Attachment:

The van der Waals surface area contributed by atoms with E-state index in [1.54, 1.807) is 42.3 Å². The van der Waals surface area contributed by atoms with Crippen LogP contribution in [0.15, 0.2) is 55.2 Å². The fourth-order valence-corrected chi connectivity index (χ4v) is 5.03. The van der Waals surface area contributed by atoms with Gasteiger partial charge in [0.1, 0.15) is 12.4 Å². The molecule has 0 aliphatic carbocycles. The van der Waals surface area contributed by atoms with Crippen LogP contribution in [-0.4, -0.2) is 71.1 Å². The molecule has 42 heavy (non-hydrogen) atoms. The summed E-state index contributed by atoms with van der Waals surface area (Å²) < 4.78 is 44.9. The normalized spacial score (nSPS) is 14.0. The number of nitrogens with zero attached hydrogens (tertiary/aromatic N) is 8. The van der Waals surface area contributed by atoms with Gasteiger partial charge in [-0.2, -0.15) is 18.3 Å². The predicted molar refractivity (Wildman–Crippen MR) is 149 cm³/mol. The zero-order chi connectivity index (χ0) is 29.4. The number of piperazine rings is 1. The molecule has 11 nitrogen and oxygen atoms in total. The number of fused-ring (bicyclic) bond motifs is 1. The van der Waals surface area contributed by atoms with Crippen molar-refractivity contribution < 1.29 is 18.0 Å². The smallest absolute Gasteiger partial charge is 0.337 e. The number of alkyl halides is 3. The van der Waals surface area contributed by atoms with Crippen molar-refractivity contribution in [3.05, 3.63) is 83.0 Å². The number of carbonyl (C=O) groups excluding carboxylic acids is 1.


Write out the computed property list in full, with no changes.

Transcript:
The van der Waals surface area contributed by atoms with E-state index in [1.54, 1.807) is 42.3 Å². The van der Waals surface area contributed by atoms with Crippen LogP contribution in [0.15, 0.2) is 55.2 Å². The fourth-order valence-corrected chi connectivity index (χ4v) is 5.03. The van der Waals surface area contributed by atoms with Gasteiger partial charge in [0.1, 0.15) is 12.4 Å². The molecule has 0 aliphatic carbocycles. The van der Waals surface area contributed by atoms with Crippen LogP contribution in [-0.4, -0.2) is 71.1 Å². The molecule has 42 heavy (non-hydrogen) atoms. The summed E-state index contributed by atoms with van der Waals surface area (Å²) < 4.78 is 44.9. The normalized spacial score (nSPS) is 14.0. The number of nitrogens with zero attached hydrogens (tertiary/aromatic N) is 8. The van der Waals surface area contributed by atoms with Gasteiger partial charge in [-0.2, -0.15) is 18.3 Å². The predicted molar refractivity (Wildman–Crippen MR) is 149 cm³/mol. The zero-order chi connectivity index (χ0) is 29.4. The number of piperazine rings is 1. The molecule has 11 nitrogen and oxygen atoms in total. The number of fused-ring (bicyclic) bond motifs is 1. The van der Waals surface area contributed by atoms with Crippen molar-refractivity contribution < 1.29 is 18.0 Å². The smallest absolute Gasteiger partial charge is 0.337 e. The number of alkyl halides is 3. The van der Waals surface area contributed by atoms with Crippen molar-refractivity contribution in [3.05, 3.63) is 83.0 Å². The number of carbonyl (C=O) groups excluding carboxylic acids is 1.